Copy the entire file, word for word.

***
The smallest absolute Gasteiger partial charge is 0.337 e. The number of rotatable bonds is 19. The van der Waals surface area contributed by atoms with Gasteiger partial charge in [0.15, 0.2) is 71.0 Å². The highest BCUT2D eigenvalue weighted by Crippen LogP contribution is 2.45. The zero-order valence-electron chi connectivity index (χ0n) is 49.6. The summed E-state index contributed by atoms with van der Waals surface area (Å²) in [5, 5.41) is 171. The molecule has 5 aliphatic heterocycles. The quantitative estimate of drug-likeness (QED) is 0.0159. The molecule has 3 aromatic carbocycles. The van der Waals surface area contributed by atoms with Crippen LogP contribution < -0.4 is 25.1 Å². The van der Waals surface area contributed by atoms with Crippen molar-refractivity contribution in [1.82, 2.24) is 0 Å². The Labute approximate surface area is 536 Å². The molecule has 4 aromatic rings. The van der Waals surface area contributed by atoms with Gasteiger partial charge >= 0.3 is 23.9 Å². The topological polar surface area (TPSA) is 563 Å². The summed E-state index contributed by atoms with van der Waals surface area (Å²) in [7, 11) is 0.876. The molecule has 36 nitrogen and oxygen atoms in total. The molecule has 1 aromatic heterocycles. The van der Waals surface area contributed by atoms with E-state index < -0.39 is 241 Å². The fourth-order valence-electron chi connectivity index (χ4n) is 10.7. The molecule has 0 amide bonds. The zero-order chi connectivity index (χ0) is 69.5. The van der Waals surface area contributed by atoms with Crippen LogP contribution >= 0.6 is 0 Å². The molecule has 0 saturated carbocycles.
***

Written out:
The smallest absolute Gasteiger partial charge is 0.337 e. The number of rotatable bonds is 19. The van der Waals surface area contributed by atoms with Gasteiger partial charge in [0.15, 0.2) is 71.0 Å². The highest BCUT2D eigenvalue weighted by Crippen LogP contribution is 2.45. The zero-order valence-electron chi connectivity index (χ0n) is 49.6. The summed E-state index contributed by atoms with van der Waals surface area (Å²) in [5, 5.41) is 171. The molecule has 5 aliphatic heterocycles. The quantitative estimate of drug-likeness (QED) is 0.0159. The molecule has 3 aromatic carbocycles. The van der Waals surface area contributed by atoms with Crippen LogP contribution < -0.4 is 25.1 Å². The van der Waals surface area contributed by atoms with Crippen molar-refractivity contribution in [1.82, 2.24) is 0 Å². The Labute approximate surface area is 536 Å². The molecule has 4 aromatic rings. The van der Waals surface area contributed by atoms with Gasteiger partial charge >= 0.3 is 23.9 Å². The topological polar surface area (TPSA) is 563 Å². The summed E-state index contributed by atoms with van der Waals surface area (Å²) in [7, 11) is 0.876. The molecule has 36 nitrogen and oxygen atoms in total. The molecule has 1 aromatic heterocycles. The van der Waals surface area contributed by atoms with E-state index < -0.39 is 241 Å². The fourth-order valence-electron chi connectivity index (χ4n) is 10.7. The molecule has 0 amide bonds. The zero-order chi connectivity index (χ0) is 69.5. The van der Waals surface area contributed by atoms with Crippen LogP contribution >= 0.6 is 0 Å². The molecule has 0 saturated carbocycles.